Charlottesville is consuming me. I admit to being obsessed with all the coverage and interviews. It cannot be good for me to watch too much CNN and listen to too many talking heads, but I cannot look away. I am fascinated by how human beings can grow such hate in their hearts and minds, hate that leads them to see others as less than human. It’s a specific kind of selfishness that is truly terrifying. It’s fear. It has always been fear and it will always be fear.

Look into your own family, look at the people you love. Why do they lash out, why do they do hurtful things, even to people they love?  Fear.  

I look at my own children, who I know are good and kind people, and I’m shocked multiple times a week at how vicious they can be with each other, how immediately defensive they are when they feel threatened and fearful. If they are about to get in trouble, if they know they did something hurtful, if they think they are about to get steamrolled -- they are virulently defensive. They feed each other to the wolves.

It’s disheartening to see, partly because it suggests that we, their parents, aren’t doing a very good job at helping them navigate interpersonal relationships. We want them to know, in their hearts, the power of a sincere apology, of raw empathy and kindness. As parents, we know that these things are the foundation of relationships that sustain us and ultimately bring us peace and joy.

Relationships that sustain us: this is what we need in our culture and communities. What is so terribly sad to me is to look back 25 years, to the way I saw the world when I first joined the Jesuit Volunteer Corps, and to recognize that at that time, I thought I lived in a progression that was taking the country forward. I thought I was on and part of a path that was bringing more good into the world, more love and compassion, more empathy and understanding. Less divisiveness.

But when I look at what’s happening -- everything from the Neo-Nazi violence in Charlottesville, to the way we attack "neglectful" parents when their children get hurt, to the relentless viciousness of social media -- I am chilled by how far it seems we have gone in the other direction. Children of the world, THIS is why parents are alarmed at what the culture is teaching you, showing you and planting in you. We do not want you to look around and see the nastiness and the vapidness and grow up breathing that air. I do not want my daughters to see the Kardashians, laugh at the shallowness with which that family is portrayed for the sake of ratings, and simply be entertained. I do not want my sons to see tasteless memes about sex, and simply be amused.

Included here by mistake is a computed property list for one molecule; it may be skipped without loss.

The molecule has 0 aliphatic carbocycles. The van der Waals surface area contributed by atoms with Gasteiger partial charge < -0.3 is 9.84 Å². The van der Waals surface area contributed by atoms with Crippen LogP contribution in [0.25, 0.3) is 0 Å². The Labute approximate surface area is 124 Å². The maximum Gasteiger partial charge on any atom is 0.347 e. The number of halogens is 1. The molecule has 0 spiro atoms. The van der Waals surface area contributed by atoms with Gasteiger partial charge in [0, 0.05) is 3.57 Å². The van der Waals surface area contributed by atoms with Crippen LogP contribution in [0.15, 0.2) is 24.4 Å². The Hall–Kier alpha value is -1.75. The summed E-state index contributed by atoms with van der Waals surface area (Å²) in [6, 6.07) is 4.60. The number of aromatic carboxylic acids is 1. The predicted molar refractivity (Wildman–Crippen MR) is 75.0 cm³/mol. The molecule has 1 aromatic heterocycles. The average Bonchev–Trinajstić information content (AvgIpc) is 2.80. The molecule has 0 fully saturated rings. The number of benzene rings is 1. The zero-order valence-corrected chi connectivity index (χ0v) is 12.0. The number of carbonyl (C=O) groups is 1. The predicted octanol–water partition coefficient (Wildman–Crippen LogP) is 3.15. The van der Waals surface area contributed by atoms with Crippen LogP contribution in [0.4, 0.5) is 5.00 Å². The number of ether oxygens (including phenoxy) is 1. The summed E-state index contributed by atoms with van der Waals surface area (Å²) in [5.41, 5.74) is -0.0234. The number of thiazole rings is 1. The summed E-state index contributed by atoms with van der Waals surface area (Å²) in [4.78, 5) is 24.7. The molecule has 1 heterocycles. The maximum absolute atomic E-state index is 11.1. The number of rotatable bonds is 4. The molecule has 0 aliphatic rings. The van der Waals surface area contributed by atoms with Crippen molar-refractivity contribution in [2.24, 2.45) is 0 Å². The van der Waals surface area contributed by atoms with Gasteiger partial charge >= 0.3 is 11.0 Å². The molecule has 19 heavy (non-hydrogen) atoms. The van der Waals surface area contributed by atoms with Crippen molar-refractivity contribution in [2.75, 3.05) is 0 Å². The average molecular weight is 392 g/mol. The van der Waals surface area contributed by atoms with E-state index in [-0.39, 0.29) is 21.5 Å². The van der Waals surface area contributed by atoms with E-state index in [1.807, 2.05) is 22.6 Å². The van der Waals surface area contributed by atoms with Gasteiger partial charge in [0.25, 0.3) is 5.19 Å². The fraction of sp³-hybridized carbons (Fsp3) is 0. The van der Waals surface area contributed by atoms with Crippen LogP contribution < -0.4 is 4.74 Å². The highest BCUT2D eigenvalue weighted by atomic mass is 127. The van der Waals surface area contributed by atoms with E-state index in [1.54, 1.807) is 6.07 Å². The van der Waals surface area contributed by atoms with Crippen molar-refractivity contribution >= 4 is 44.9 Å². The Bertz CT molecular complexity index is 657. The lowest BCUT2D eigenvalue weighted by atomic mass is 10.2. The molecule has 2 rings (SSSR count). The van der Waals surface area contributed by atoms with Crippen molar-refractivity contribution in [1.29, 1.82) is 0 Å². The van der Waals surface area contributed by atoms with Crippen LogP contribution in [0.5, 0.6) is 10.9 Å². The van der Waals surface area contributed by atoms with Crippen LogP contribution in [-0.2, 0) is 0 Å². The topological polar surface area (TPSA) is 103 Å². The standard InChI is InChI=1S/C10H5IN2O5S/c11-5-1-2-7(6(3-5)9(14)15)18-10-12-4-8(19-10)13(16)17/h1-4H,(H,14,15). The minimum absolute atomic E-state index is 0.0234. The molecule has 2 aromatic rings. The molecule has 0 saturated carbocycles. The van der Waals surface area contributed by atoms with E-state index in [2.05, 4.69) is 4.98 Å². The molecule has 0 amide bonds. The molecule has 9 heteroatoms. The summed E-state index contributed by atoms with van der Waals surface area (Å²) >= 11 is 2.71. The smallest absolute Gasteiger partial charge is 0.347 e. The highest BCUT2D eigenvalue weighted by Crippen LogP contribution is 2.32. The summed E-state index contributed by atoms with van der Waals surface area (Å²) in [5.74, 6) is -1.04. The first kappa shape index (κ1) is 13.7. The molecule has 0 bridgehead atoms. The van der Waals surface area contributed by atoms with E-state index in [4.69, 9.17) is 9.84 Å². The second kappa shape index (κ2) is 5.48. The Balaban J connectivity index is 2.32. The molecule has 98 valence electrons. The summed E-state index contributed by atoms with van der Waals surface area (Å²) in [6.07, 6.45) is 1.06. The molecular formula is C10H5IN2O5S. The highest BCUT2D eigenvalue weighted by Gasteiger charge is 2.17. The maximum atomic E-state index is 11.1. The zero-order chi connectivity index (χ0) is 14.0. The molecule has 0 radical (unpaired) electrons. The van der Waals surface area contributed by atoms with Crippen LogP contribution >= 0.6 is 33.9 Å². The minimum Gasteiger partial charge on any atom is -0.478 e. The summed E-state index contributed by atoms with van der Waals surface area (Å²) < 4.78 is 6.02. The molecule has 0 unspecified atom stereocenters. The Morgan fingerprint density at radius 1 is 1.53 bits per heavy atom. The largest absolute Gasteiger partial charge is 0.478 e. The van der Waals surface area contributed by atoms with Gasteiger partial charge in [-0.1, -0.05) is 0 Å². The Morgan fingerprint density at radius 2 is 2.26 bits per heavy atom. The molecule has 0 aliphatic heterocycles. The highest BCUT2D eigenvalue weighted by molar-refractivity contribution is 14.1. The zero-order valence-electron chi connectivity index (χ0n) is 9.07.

There is a through line, for me, between these mindless, slippery slope allowances and the hate and hurt assaulting our communities. Both are about demeaning others and putting things (profit? power?) before people. Neither will ever help us build the relationships we need.

When Trump was elected, I wept bitterly because I felt fear. It was, then, an unnamed fear of something sinister coming, or more rightly, being revealed. I knew, in my bones, that the weeks and months ahead would be filled with things that would make me ache for people, for my children and for the children of people I don't understand, like the neo-nazi's filling the TV screen. Watching recent days unfold, I feel as though I am watching my fears materialize, those fears of what Trump’s presidency would usher in. I knew this would happen. Standing in my kitchen on election night, I wept each time my son came in to tell me that another state had been called for Trump. And I knew we should be bracing ourselves for ugliness, for the infliction of pain and for all manner of affronts to human dignity and goodness. I knew Charlottesville was coming.

How can simple human kindness make a difference? It doesn't seem strong enough in the face of hate marches and seas of swastikas and weaponized cars. It doesn't seem like enough, until I look at the most important times in my own life, those that have transformed me and brought me peace. They are all intimate and personal occasions of connection -- falling in love, the birth of a child, listening to a friend's story of suffering.  The private moments when we are most present to each other are the moments that make us the strongest.  

This is my activism, paying attention to the private moments that connect us all and looking for more and more of them to sustain me.

My children, my sweet children, those I’ve given birth to and those I haven't, I know who you are. I know you are made of goodness and kindness to your core. I know, and you know, that the behavior we are witnessing is antithetical to love and humanity. Find ways to rise above your own fear and defensiveness; find ways to rise above others’ as well. Reject, resist, and repel the hatred you see swirling around us. Learn about it, understand what is out there, but turn to the people around you and cultivate the habits of being that drive out hate. Start with the people closest to you, then turn outwards to others, but keep it going. Never stop radiating love, patience and empathy. Never, ever stop. You are what the world needs now.


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